Gavin Thomas is the managing director of Kingsgate Consolidated, but he identifies first and foremost as a geologist.
It is the university course he trained in and what he believes Australian educators and governments need to be working harder to train more young people in.
Thomas sat down with Jessica Burke to chat about the most interesting things he has seen in the industry, where he sees it going and why his mother is his personal hero.
Jessica Burke: What was your progression through the industry to where you are now?
Gavin Thomas: Well, that’s a forty year story. I’ll make it very fast. Young geologist, came out got excited through my mother in fact, she was a geologist way back in the 30’s and got me excited in that and my father had a few gold and tin mines and then it was sort of something that I always liked and did geology. Came out at the very end of the nickel boom in the late 60’s early 70’s and there were no jobs around, absolutely none.
I went to Papua New Guinea as a field assistant and fell in love with the country, I’ve lived and worked there for 27 years since that time and that’s where I learnt how to take geology, you saw raw geology in the making up there and I’ve taken the lessons I’ve learnt about how wild Mother Nature can be and how quickly things can happen and used that all throughout my life.
JB: What is the single biggest change you have witnessed in your time in the industry?
JB: Respect for miners.
GT: So it’s gone from little respect to….
GT: Forty years ago, mining was that funny little industry over there. A lot of people made money on it, but they were Pitt Street miners, in terms of what I see now, is the average man in the street, where people say “what do you do?” and I say I’m managing director but I am a geology is what they do, and they start talking about mining, geology.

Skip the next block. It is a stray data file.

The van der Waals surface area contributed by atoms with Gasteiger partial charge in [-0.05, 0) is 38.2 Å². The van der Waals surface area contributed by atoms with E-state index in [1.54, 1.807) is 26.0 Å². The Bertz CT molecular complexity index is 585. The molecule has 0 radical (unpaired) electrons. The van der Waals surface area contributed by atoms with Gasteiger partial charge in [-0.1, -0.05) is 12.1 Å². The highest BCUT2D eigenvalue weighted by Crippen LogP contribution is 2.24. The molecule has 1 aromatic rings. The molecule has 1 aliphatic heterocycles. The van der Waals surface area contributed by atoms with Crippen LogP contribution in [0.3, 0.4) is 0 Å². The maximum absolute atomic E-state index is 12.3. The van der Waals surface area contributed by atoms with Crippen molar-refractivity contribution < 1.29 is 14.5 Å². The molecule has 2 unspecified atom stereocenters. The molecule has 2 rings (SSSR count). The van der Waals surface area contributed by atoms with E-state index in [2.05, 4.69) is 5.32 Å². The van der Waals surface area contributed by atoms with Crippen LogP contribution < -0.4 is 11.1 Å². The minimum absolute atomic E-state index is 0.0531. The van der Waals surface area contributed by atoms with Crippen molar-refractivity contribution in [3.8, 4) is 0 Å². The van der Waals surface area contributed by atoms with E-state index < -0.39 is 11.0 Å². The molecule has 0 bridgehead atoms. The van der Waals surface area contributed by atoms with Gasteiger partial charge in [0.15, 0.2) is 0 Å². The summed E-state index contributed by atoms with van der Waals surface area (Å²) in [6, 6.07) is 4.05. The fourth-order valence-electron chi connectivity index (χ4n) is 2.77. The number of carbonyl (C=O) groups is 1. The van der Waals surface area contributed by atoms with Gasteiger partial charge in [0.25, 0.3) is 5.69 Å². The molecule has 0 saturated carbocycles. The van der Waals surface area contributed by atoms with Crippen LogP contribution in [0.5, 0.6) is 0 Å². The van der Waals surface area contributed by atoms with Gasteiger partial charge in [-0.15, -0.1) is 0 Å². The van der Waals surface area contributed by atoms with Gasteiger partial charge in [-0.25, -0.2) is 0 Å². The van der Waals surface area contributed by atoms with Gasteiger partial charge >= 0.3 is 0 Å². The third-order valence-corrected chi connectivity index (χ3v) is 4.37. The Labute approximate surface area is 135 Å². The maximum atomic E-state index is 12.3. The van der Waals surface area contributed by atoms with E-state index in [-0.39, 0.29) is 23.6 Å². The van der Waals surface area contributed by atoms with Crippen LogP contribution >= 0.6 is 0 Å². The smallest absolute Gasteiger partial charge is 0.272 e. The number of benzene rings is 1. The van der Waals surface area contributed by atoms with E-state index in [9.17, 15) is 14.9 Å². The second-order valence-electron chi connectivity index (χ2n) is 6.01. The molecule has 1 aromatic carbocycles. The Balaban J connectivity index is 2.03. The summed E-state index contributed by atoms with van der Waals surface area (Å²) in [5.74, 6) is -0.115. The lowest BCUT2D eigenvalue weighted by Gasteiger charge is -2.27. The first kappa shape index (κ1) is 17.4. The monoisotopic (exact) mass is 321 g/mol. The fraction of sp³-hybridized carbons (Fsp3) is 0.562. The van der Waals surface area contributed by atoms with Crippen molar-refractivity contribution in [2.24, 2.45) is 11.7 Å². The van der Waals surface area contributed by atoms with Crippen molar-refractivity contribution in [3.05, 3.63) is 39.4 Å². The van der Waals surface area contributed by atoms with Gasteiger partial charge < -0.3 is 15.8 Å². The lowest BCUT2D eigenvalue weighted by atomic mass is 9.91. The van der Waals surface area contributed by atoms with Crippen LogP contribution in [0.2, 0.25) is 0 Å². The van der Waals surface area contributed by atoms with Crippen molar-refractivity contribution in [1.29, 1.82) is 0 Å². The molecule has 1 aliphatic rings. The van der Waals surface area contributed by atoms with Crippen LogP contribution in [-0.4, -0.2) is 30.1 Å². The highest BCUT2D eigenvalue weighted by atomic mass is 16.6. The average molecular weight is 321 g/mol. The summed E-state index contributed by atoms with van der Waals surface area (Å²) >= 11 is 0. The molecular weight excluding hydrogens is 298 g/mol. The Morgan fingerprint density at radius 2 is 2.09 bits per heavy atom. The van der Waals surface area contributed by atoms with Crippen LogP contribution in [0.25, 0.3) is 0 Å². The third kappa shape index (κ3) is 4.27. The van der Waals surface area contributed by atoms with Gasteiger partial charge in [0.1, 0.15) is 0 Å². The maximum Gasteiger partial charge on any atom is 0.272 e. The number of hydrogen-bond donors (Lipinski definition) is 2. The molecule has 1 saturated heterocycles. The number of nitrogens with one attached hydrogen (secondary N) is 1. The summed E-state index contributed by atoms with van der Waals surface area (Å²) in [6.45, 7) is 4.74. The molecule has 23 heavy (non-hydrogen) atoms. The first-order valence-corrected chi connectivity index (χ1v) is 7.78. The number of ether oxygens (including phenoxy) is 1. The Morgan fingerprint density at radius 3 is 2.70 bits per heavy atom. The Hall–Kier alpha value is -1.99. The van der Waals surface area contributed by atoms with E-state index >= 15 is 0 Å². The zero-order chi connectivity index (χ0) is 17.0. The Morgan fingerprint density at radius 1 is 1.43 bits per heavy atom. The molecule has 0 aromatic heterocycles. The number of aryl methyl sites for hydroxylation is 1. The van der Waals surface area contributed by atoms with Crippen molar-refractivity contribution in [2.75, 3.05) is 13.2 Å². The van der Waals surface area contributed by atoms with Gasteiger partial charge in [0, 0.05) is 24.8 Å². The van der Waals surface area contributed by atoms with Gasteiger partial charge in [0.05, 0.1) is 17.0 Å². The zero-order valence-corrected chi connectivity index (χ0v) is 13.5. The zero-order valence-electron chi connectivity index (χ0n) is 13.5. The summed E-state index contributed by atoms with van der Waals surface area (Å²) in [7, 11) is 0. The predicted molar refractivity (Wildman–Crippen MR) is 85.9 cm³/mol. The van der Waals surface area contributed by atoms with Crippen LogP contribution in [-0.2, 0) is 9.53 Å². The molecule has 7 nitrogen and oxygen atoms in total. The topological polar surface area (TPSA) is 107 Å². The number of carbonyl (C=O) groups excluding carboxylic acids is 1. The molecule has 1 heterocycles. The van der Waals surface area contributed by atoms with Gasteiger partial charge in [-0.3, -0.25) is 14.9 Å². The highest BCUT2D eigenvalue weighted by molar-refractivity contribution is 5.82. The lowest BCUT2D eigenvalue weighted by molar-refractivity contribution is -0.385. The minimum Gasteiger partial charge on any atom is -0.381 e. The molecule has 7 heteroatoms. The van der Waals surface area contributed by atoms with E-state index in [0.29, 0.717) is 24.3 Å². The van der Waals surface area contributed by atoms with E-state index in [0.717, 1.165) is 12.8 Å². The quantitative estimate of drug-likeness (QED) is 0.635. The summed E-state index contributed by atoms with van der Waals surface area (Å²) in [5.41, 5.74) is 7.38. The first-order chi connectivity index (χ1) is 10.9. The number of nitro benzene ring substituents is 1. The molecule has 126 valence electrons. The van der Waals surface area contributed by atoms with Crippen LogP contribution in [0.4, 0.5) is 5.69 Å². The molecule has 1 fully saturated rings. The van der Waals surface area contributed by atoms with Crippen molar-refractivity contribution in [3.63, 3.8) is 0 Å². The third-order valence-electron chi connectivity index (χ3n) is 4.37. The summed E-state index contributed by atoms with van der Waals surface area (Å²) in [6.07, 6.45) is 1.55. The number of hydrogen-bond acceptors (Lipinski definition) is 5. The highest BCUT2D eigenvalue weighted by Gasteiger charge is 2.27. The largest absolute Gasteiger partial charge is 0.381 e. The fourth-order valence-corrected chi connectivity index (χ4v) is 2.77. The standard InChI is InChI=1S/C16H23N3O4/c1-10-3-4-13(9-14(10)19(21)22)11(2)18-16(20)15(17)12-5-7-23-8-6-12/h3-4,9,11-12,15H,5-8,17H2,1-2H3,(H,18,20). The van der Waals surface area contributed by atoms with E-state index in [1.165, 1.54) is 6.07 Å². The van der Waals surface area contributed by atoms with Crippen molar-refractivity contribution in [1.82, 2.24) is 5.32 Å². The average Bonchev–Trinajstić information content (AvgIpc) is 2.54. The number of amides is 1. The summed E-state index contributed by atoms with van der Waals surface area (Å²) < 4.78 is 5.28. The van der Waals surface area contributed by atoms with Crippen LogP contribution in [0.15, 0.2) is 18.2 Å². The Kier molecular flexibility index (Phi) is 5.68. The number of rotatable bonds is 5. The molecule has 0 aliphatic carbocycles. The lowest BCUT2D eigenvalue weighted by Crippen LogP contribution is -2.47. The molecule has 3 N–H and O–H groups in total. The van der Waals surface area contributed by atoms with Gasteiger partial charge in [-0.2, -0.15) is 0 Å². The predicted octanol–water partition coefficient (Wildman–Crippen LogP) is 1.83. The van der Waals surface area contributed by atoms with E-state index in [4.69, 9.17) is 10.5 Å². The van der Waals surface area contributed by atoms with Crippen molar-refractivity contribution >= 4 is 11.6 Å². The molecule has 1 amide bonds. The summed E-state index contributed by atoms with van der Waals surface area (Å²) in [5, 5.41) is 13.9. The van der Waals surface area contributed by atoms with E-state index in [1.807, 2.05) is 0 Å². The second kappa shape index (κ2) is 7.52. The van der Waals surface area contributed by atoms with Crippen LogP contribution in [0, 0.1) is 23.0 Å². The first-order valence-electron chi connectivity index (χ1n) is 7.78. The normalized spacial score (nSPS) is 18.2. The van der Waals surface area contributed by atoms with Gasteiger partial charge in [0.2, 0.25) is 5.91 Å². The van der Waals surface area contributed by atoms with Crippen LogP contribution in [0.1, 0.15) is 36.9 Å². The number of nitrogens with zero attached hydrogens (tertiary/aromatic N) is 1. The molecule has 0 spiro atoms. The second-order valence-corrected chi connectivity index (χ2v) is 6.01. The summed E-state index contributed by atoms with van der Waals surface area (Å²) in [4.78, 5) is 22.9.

You know, it’s come from being an industry that was distant to one that is now part and parcel of the Australian society.
JB: What do you think is the single biggest problem facing the mining industry?
GT: We as an industry and the government have failed in educating an adequate amount of Australians to move the industry forward.
There is an absolute ‘F’. Failure on both sides, government and the industry.
JB: What is the most interesting thing you’ve seen in your time in the industry?
GT: The most interesting thing I’ve seen is probably how Australians have gone from a humble background and quite frankly been, in my view, the most highly professional group of international managers at the operating coal face.
It’s just been wonderful to see how we, as a nation, have progressed from being second rate to being world class.
JB: Do you have a personal hero?
GT: Oh, I have lots.
I like the guys that have taken a pretty average asset and are creating something big out of it.
That’s what I like to do, I like taking junior companies that’s valued at under ten million dollars and creating billion dollar companies out of it.
The men I admire…let me think. Let me pick an offshore one and an Australian one.